People drink coffee all the time, but most don’t really know what it is or how it is made. Most think it’s just roasted beans that have been ground and have hot water poured through them. While that a simple explanation, there is so much more.
The legend goes back to about 800 A.D., when an Ethiopian goat herder named Kaldi noticed his goats eating the coffee cherry and dancing around. Kaldi tried a cherry and noticed the energizing effect as well. He took a branch to a nearby monastery where the monks brewed the cherries but their efforts met a bitter outcome. The monks tossed the branch into the fire and the wonderful aroma of roasted coffee was born.
The process evolved over time to end up where it is today: Ripe cherries are picked, the pair of pits or beans are removed from the cherry and beans are roasted, ground, steeped in hot water and strained.
Coffee grows in the coffee belt, between the Tropic of Cancer and Tropic of Capricorn. Hawaii is the only U.S. state with a coffee crop. The cherries are harvested and sorted (they don’t all ripen at the same time). Through one of two common methods, the pits or beans are removed from the cherries and dried natural or wet. In the dry method, the beans are laid out in the sun for up to four weeks. After removal of the outer pulp and inner skin, or mucilage, the green or unroasted beans inside are ready to roast. The wet process removes the outer pulp with a machine and, after a short fermentation, the mucilage can be removed. Wet-process beans are ready after a much shorter drying period.
Roasting, in theory, seems like a fairly simple process but there are numerous factors to consider as the beans are roasted. Knowing those factors is what separates those who toss beans in the oven until they are brown from an expert roaster who is creating artisanal coffee.
Most people think espresso has been around in Italy forever. In the larger scheme of things, though, it has only been around a short period of time. The first record of espresso was in 1901. Luigi Bezzera created a coffee machine that would make individual cups of coffee fast. (Espresso roughly translates to “fast” or “quickly” in Italian — an express process.)
The keys to brewing espresso are pressure, temperature, time and grind. If you have an espresso machine, the pressure (about 9 bars or 130 psi), and temperature (about 203 degrees Fahrenheit), are standard. There is a direct correlation between the time that the pressurized hot water takes to go through the portafilter and the grind of the coffee. The finer the grind, the longer it takes to go though; the coarser the grind, the quicker it brews. The sweet spot is around 30 seconds; this allows ample extraction of flavor, color, body, aroma and caffeine. Too little time and your espresso falls short of your expectations; too long and you’re left with a bitter, sludgy mess.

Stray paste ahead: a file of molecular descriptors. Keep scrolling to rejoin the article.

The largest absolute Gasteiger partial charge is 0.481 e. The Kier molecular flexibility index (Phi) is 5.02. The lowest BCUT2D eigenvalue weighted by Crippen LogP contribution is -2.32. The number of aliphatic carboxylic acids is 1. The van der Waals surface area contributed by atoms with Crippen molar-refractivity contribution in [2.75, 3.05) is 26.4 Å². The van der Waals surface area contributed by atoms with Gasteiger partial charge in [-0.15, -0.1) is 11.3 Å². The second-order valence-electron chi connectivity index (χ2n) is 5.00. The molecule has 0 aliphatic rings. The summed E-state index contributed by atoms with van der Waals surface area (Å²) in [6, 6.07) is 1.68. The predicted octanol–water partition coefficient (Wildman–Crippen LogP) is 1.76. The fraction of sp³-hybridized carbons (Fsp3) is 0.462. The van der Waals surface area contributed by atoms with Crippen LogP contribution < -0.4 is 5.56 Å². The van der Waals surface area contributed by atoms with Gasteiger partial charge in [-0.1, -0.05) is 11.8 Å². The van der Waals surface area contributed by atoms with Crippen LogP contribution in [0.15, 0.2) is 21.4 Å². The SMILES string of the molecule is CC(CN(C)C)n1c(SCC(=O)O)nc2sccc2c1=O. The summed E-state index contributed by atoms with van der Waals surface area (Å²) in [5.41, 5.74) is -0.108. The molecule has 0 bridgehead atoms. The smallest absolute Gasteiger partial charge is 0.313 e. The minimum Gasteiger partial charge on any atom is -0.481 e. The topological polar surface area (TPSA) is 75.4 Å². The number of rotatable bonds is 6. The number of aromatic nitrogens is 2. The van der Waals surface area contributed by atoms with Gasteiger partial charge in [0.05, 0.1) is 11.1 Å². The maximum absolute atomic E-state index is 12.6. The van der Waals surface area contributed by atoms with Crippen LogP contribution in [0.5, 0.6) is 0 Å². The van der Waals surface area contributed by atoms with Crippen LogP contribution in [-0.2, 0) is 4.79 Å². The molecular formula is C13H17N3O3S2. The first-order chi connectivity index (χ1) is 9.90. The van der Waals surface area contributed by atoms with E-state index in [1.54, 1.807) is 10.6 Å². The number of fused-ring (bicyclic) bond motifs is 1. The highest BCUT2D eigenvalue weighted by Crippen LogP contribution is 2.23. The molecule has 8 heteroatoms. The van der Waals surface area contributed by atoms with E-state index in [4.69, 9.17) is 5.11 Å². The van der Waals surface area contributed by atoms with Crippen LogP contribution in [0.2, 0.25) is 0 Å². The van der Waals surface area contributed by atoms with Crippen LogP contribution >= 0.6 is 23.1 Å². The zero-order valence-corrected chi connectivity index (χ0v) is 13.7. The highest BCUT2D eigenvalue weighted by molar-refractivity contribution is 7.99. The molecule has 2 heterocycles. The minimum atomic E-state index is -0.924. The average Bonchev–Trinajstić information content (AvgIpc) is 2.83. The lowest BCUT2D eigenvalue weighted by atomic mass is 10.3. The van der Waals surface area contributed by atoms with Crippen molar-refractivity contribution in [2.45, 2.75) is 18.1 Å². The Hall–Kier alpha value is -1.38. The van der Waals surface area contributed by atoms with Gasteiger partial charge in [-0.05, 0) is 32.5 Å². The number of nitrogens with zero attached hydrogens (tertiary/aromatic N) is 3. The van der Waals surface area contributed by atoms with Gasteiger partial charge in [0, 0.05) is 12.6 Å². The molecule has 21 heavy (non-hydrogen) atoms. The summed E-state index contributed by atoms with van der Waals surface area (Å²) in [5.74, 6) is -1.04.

Many baristas have turned the act of frothing and foaming milk into an art form. They can top off your cappuccino with foamed milk creations of flowers, hearts and other designs. With a few basic steps, you can froth your own milk on an espresso machine with a steam wand; the art may take a bit more practice.
The cold milk must first be frothed or stretched. This process is done with the steam nozzle only a half-inch or an inch below the surface with a slight up and down motion to aerate the milk. Once the milk has reached the desired aeration (more for cappuccinos and less for lattés), the steam wand can go to the bottom of the pitcher for further heating. Optimal milk temperature is between 140 and 155 degrees. The easiest way to determine temperature is by holding your hand on the side of the pitcher. When the side is too hot to hold, you are in the correct range. Rap the pitcher on the counter to release large air bubbles, and you are ready to go.
Depending on the type of drink you are making, you can let the milk rest or pour right away. Cappuccinos require a much higher ratio of foam, so they can be poured right away. Lattés should have a higher ratio of steamed milk to foam, so 30 to 45 seconds of resting time helps set the top froth and lets the steamed milk sink to the bottom of the pitcher.
Columbia is blessed with lots of coffeehouses that serve espresso, as well as two local roasters (Lakota Coffee Co. in The District and Z-Best Coffee in Sturgeon). You don’t have to have an espresso machine to appreciate espresso. Even though it may only take a few minutes, you can appreciate what your barista does for you each day.
Expand your coffee knowledge with this glossary of terms:
Barista: Person in charge of operating an espresso machine in a café or coffeehouse. Some cafés require the baristas to train for more than a year before being allowed to run the machine on their own.
Cappuccino: Espresso drink based on thirds: one-third espresso, one-third steamed milk, and one-third foamed milk.
Latté: One part espresso, two parts steamed milk and a few dollops of foamed milk.
Pulling a shot: The original and some traditional espresso machines use a lever to pull or create the pressure for the pressurized brewed coffee.
Frothed or foamed milk: Milk heated and aerated using steam to create a thick foam.
Steamed milk: Milk that is only heated — not aerated — using steam.
Macchiato: Shot or shots of espresso topped with a few dollops of foamed milk.
Portafilter: Filter with an attached handle used to brew one to three shots of espresso. It locks into the group head to pressurize the brewing process.
Group head: Locking mechanism for the portafilter; contains a screen that dispenses the hot water for pressurized brewing process.
FACT: Arabica and robusta are the two most commonly grown types of coffee.
Brook Harlan is a graduate of the Culinary Institute of America in Hyde Park, N.Y. He is a culinary arts instructor at the Columbia Area Career Center.